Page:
— But you will be ready to say, what was your hope in doing this? — What did you look forward to? — To any thing, every thing — to time, chance, circumstances, slow effects, sudden bursts, perserverance and weariness ... Every possibility of good was before me, and the first of blessings secured ... — from Emma, by Jane Austen (1775-1817)
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November 15, 2013

Mastering the Art of French Eating


I'm sorry to whine, but it's been a lonnnng two weeks. I left work two Friday nights ago with my desk {relatively} cleared off and the misguided idea that the weeks leading up to Thanksgiving would be a little less busy than October had been, only to discover on Monday morning that the temp we brought in to help out for three months during a colleague's maternity leave had decided to leave. Without notice. Without even telling us. {Special note to any other job newbie who thinks that making such a grand gesture will get them noticed ... You're right, it will. Everyone will be talking about you. :)}

So it was especially nice to spend a little part of the last two weeks in France. {The part I spent on the bus going to work and coming home, but still.} I was reading, and greatly enjoying, Ann Mah's book Mastering the Art of French Eating:  Lessons in Food and Love from a Year in Paris. I have mixed feelings about most contemporary memoirs, even foodie ones, but this was a good one!

The author is an American of Chinese heritage, in her thirties, a first-time novelist and journalist, married to Calvin, a diplomat whose career takes them, every few years, to a new assignment in a new city.  They are both enamored with France, and thrilled when Calvin gets a coveted assignment in Paris.  A few months after they arrive, though, he is called away to a temporary hardship post in Iraq, meaning that Ann must spend nine months in Paris without him. She's honest about her feelings:  loneliness, rootlessness, homesickness, even a little bitterness about her husband's ambitions and how they affect her opportunities -- all understandable, and thankfully not dwelt on.  Because she also remembers that she is living in Paris, and for a limited time.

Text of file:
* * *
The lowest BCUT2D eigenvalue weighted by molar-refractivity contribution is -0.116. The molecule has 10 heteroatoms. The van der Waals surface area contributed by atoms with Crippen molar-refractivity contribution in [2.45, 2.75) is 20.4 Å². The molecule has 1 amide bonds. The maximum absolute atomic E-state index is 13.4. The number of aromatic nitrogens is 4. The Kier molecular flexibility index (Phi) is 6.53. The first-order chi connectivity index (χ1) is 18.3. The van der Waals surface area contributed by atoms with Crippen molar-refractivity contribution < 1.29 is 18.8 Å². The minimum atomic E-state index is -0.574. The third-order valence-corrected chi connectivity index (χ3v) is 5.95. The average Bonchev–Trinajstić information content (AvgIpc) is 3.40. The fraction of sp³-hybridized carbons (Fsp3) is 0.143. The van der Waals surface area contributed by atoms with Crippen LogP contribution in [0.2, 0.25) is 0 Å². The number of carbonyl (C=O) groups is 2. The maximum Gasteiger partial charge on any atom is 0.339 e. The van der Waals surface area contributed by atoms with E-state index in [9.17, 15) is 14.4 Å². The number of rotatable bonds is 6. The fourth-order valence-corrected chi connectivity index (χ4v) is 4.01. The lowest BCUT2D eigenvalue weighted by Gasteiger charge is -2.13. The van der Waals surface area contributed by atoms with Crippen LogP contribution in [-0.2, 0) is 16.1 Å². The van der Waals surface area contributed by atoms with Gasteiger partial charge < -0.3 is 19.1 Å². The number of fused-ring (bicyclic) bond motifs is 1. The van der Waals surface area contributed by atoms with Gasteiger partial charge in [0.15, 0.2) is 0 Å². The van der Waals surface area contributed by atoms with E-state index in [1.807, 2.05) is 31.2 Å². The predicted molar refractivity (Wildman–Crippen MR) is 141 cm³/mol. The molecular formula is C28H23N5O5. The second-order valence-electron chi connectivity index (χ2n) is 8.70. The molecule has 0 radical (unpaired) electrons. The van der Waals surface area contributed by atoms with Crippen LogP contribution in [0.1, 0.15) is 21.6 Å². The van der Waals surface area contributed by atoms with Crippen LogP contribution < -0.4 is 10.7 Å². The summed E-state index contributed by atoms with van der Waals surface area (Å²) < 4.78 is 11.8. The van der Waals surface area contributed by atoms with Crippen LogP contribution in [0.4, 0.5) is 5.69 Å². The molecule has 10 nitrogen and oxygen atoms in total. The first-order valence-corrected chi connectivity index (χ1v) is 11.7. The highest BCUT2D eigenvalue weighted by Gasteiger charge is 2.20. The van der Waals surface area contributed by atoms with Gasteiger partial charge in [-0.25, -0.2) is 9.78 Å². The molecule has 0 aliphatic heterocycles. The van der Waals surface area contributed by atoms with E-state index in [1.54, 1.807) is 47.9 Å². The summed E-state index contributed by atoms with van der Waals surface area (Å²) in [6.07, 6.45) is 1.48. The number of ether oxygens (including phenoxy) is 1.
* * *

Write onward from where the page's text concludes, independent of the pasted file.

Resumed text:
She decides to write about some authentic, regional, iconic French dishes, and the places they come from: steak frites in Paris, andouillette (a uniquely scented sausage) in Troyes, crepes in Brittany, salade lyonnaise in Lyon, cassoulet in Toulouse, Castelnaudary, and  Carcassone, choucroute in Alsace, boeuf bourguignon in Burgundy, and aligot {whipped potatoes oozing with cheese} in Aveyron.  {There's a recipe for each one.} She meets people devoted to preserving traditional French foods and ways of cooking them; she spends time with farmers and shepherds, food artisans and chefs; she cooks {when she's allowed to} in French farmhouses; and shares interesting bits of French history and food history.

I liked this one:

The greatest evolution in Lyonnais cuisine occurred during the first half of the twentieth century, with the advent of the Meres Lyonnaises. 'They were often quite fat, with very strong personalities," said Christian. "And they really, really, really knew how to cook."
      The kitchen skills of the meres had their roots in the grand bourgeois homes scattered throughout Lyon. As servants and cooks for these wealthy families, these women used the region's fine ingredients to create meals that were simple yet perfect. After World War I, however, the French economy crashed, the bourgeoisie closed or sold their mansions, and many of the women found themselves unemployed.  With their work experience limited to the kitchen, they turned to restaurants and bouchons, staffing establishments that served a few dishes cooked exquisitely. The advent of automobile travel brought customers from far and wide, and eventually word of Lyon's exceptional cuisine spread throughout France... Some women -- liked the famed Mere Brazier -- even saw their restaurants earn Michelin stars.